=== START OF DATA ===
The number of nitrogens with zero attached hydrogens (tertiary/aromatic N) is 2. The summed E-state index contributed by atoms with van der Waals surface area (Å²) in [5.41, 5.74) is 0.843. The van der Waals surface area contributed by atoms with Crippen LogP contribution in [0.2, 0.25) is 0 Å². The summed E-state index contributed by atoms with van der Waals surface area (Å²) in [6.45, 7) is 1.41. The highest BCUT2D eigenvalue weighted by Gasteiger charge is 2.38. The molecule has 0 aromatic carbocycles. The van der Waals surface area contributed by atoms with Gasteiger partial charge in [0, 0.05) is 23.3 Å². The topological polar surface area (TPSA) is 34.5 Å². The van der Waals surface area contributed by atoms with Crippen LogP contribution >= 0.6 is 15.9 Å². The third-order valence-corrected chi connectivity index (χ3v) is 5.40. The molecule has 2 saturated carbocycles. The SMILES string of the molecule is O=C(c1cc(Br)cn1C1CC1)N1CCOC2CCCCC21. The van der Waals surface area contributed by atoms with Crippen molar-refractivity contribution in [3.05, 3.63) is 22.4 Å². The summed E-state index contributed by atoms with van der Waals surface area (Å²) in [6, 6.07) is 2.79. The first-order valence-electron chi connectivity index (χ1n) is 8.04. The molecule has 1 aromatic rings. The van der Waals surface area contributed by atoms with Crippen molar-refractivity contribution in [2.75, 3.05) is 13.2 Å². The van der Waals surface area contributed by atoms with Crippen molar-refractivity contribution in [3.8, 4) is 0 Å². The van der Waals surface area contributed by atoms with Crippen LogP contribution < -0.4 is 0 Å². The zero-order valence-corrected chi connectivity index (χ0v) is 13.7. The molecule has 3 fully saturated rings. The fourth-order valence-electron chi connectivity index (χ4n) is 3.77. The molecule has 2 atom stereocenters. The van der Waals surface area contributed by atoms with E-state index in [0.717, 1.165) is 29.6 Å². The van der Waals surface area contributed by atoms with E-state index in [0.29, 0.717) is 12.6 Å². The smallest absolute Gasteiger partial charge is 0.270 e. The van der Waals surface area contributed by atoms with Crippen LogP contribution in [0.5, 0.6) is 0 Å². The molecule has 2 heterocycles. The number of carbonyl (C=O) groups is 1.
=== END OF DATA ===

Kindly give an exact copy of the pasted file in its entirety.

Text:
The number of nitrogens with zero attached hydrogens (tertiary/aromatic N) is 2. The summed E-state index contributed by atoms with van der Waals surface area (Å²) in [5.41, 5.74) is 0.843. The van der Waals surface area contributed by atoms with Crippen LogP contribution in [0.2, 0.25) is 0 Å². The summed E-state index contributed by atoms with van der Waals surface area (Å²) in [6.45, 7) is 1.41. The highest BCUT2D eigenvalue weighted by Gasteiger charge is 2.38. The molecule has 0 aromatic carbocycles. The van der Waals surface area contributed by atoms with Gasteiger partial charge in [0, 0.05) is 23.3 Å². The topological polar surface area (TPSA) is 34.5 Å². The van der Waals surface area contributed by atoms with Crippen LogP contribution >= 0.6 is 15.9 Å². The third-order valence-corrected chi connectivity index (χ3v) is 5.40. The molecule has 2 saturated carbocycles. The SMILES string of the molecule is O=C(c1cc(Br)cn1C1CC1)N1CCOC2CCCCC21. The van der Waals surface area contributed by atoms with Crippen molar-refractivity contribution in [3.05, 3.63) is 22.4 Å². The summed E-state index contributed by atoms with van der Waals surface area (Å²) in [6, 6.07) is 2.79. The first-order valence-electron chi connectivity index (χ1n) is 8.04. The molecule has 1 aromatic rings. The van der Waals surface area contributed by atoms with Crippen molar-refractivity contribution in [2.75, 3.05) is 13.2 Å². The van der Waals surface area contributed by atoms with Crippen molar-refractivity contribution in [3.8, 4) is 0 Å². The van der Waals surface area contributed by atoms with Crippen LogP contribution < -0.4 is 0 Å². The zero-order valence-corrected chi connectivity index (χ0v) is 13.7. The molecule has 3 fully saturated rings. The fourth-order valence-electron chi connectivity index (χ4n) is 3.77. The molecule has 2 atom stereocenters. The van der Waals surface area contributed by atoms with E-state index in [0.717, 1.165) is 29.6 Å². The van der Waals surface area contributed by atoms with E-state index in [0.29, 0.717) is 12.6 Å². The smallest absolute Gasteiger partial charge is 0.270 e. The van der Waals surface area contributed by atoms with Crippen LogP contribution in [0.5, 0.6) is 0 Å². The molecule has 2 heterocycles. The number of carbonyl (C=O) groups is 1.